Why Isn't ASL "Cool" Enough for Deaf Children?

I’m scrolling through my Facebook newsfeed when I see it for the umpteenth time: an article describing how Starbucks will open an ASL-friendly store in October. At least three people have posted the article on my wall or shared it with me. The same goes for the cute Target doormat with “welcome” spelled out in the ASL finger alphabet. And the kids t-shirts with the “I love you” handshape on them. And the video of the college engineering student who designed gloves that simulate ASL signs. And the one of a bride signing a song to her husband or her father at her wedding.

Every day I see these videos, articles, and products going viral. The internet seems to love the idea of American Sign Language. It’s cool. It’s hip. It’s a fun way to communicate. It’s different from the spoken modality that we are all so used to.

However, what most people don’t realize is that ASL is still missing from the one place it is so desperately needed: the brains of young deaf children. An alarming number of deaf children are subjected to inadvertent language deprivation during their critical language-learning period. This means that during the first few years of life, when a child’s brain is most primed and able to learn language, deaf children are not receiving adequate input.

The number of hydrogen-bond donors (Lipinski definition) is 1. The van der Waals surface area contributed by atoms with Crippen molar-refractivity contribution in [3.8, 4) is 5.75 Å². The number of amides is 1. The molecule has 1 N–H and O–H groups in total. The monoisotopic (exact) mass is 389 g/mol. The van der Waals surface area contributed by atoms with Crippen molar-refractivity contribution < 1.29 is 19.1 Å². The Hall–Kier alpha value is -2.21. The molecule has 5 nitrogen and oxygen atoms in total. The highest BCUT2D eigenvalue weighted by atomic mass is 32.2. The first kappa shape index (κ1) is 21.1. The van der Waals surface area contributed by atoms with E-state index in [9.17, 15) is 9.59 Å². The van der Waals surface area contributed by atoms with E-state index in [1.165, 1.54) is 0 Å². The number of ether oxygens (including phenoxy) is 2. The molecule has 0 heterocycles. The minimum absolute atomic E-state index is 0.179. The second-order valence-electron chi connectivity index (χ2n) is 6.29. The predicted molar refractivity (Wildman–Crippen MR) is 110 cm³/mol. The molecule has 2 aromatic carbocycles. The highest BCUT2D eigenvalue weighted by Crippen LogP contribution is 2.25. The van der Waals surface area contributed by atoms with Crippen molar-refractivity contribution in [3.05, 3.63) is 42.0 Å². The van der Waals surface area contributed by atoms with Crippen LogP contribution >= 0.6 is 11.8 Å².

The repercussions of depriving a young brain of language are severe and long lasting. Children that do not receive access to a robust language signal within the first five years of life demonstrate a variety of potentially irreversible cognitive-linguistic deficits. This includes deficits in the ability to understand language, use language, and organize thoughts into cohesive sentences. Additionally, and perhaps more poignantly, it also includes deficits in cognitive functions such as spatial concepts and awareness, time concepts and sequencing, number sense and counting, and memory.

Language is brain food. A brain with rich language input is like a body with healthy nutritive input. Therefore, depriving a child of language while his or her brain is still developing can permanently and significantly alter that child’s neurological growth.

While hearing aids and cochlear implants are fantastic technology, they are also subject to the unknowns of technology. They break. They malfunction. Children reject them. Sometimes they simply do not connect with the child’s brain for some inexplicable reason. Signed languages are the only languages that are one hundred percent accessible to a deaf child at all times.

So my question is: If ASL is so “cool,” why isn’t it cool enough for a deaf child? Perhaps we should start sharing articles detailing the importance of providing a deaf child early access to a signed language the same way we share the article about an ASL-friendly Starbucks. Perhaps we should infuse deaf children with the same awe and admiration for ASL as we spread around the internet. Perhaps if we did this, we could change a child’s life.